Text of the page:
Universals begins with a taxonomy of extreme nominalist, moderate nominalist, and realist positions on properties, outlining the way each handles the phenomena of predication, resemblance, and abstract reference. The debate about properties and philosophical naturalism is also examined. Different forms of extreme nominalism and minimalist realism are critiqued. Later chapters defend a traditional realist view of universals and examine the objections to realism from various infinite regresses, the difficulties in stating identity conditions for properties, and problems with realist accounts of knowledge of abstract objects. The debate between Platonists and Aristotelians is examined in the context of the relationship between properties and an adequate theory of existence. The book's final chapter explores the problem of individuating particulars. Universals makes a difficult topic accessible while maintaining the sophistication of argument required by a more advanced readership, providing an authoritative treatment of the subject for both students and scholars.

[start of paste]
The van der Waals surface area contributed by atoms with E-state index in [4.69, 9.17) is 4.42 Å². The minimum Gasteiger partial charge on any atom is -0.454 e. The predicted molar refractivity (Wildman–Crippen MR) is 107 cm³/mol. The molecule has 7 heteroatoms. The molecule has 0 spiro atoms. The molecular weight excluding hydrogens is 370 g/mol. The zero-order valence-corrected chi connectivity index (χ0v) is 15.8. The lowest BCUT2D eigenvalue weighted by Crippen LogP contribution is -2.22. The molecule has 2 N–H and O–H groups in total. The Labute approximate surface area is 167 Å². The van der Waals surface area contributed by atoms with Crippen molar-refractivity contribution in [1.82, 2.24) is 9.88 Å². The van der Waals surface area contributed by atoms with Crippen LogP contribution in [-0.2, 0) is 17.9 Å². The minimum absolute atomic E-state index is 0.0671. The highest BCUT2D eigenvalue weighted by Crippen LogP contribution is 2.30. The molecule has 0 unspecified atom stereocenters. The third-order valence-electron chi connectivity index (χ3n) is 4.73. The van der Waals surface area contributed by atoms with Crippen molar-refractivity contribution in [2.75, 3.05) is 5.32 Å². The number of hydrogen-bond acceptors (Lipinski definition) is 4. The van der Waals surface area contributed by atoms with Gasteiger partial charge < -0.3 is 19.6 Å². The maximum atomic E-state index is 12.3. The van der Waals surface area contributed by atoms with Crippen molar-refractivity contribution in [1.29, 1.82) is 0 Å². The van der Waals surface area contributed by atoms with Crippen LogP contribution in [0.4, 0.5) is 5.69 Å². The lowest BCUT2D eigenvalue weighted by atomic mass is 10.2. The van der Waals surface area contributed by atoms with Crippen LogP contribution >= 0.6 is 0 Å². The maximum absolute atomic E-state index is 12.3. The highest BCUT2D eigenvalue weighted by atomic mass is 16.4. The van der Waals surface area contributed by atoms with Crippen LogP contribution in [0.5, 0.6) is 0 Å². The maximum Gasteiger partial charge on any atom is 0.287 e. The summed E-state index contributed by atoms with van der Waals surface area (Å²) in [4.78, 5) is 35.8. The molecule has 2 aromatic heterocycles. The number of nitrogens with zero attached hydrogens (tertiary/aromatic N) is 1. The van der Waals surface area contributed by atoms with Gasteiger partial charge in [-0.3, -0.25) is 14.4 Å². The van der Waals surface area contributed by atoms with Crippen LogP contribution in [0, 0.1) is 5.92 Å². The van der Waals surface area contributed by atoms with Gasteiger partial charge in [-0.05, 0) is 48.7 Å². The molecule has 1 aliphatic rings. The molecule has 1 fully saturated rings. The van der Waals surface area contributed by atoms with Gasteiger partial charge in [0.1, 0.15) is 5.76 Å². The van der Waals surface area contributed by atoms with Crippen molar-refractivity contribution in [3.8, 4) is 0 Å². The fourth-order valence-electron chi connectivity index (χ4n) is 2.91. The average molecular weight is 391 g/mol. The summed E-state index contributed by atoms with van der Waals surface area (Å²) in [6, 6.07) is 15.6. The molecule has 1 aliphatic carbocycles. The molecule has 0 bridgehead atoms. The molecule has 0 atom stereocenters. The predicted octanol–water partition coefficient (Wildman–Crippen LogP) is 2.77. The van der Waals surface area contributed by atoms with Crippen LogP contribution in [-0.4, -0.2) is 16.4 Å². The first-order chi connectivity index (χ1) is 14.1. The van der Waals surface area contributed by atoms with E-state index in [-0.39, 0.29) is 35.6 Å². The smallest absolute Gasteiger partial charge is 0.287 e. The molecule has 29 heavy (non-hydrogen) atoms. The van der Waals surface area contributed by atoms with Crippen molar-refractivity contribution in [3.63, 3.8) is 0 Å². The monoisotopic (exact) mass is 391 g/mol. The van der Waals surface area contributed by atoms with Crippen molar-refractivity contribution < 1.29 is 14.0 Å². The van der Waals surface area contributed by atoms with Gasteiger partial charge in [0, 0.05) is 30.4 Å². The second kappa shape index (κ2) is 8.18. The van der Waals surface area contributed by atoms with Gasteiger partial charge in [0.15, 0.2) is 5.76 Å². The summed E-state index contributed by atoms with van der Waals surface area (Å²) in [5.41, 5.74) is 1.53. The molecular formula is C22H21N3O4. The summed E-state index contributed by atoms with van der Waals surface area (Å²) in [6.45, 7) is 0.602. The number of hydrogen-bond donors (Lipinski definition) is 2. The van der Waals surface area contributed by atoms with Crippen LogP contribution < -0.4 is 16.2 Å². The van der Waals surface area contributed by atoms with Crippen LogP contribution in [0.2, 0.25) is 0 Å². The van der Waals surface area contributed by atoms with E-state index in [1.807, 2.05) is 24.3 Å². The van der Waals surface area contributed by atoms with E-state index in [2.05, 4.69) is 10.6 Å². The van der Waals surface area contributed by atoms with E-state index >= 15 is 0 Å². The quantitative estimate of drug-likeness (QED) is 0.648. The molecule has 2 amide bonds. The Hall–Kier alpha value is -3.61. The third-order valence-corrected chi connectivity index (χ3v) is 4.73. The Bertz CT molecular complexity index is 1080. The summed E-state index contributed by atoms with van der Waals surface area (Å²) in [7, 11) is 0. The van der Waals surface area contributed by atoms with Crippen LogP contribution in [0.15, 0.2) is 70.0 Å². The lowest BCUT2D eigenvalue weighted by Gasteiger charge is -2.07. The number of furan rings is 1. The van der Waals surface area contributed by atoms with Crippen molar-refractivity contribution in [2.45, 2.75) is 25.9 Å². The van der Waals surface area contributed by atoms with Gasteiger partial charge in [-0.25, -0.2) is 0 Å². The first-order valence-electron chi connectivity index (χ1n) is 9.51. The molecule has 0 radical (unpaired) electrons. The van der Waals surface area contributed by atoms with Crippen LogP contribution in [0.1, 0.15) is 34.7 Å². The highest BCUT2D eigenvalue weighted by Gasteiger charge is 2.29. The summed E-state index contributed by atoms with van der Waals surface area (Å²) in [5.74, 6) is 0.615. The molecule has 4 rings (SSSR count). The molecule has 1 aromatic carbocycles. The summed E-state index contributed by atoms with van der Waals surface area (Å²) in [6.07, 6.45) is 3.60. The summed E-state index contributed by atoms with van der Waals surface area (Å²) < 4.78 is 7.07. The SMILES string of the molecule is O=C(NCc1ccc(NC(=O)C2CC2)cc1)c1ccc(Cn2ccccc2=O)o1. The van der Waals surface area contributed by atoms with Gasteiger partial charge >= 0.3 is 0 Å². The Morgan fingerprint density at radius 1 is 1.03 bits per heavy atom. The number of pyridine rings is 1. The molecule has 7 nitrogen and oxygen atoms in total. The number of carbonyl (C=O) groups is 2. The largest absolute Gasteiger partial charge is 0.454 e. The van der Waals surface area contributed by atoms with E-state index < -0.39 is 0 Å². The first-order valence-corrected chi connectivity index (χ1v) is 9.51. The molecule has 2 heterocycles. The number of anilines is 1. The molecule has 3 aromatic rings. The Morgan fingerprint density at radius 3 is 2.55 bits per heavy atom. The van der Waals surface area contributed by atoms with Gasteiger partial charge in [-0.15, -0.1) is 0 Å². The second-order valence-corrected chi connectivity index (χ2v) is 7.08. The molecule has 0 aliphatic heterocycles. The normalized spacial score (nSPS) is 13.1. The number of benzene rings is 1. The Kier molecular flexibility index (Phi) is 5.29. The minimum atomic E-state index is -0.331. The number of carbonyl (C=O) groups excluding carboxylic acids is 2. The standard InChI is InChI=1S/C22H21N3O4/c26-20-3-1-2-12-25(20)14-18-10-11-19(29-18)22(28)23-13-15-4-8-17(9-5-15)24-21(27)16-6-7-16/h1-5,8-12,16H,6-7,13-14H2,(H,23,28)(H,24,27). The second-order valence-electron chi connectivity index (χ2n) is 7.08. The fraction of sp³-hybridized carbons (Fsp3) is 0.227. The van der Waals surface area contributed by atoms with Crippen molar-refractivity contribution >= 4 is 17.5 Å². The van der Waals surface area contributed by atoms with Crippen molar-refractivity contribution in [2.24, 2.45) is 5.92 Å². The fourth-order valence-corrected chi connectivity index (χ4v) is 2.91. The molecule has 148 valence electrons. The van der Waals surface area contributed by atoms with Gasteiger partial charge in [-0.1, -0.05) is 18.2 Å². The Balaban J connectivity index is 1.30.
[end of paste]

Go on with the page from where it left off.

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Extreme nominalism and properties
Moderate nominalism and properties
properties are abstract objects
issues and objections
The individuation of particulars
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abstract abstract objects abstract particulars accept According affairs analysis appears argued argument Armstrong assay assertion bare particulars basic called Campbell Campbell's causal Chapter claim clear clearly colour complex concrete particulars consider constituent dependent distinction entities essence exact similarity exactly example exemplified exist expressed extreme fact fails further given green grounded hold Husserl identical important individuation instances internal relations intuition involves issues kind knowledge latter least means metaphysical moderate nominalism moderate nominalist moments Moreover naturalist nature necessarily notion objects offered ontology philosophers Plato position possible world predication present primitive problem properties pure realist red things reference regarding regress reject relation relevant require resemblance response Secondly seems sense simple Socrates sort space spatial spatiotemporal specific stand substance theory things tion traditional tropes true unity universals Wolterstorff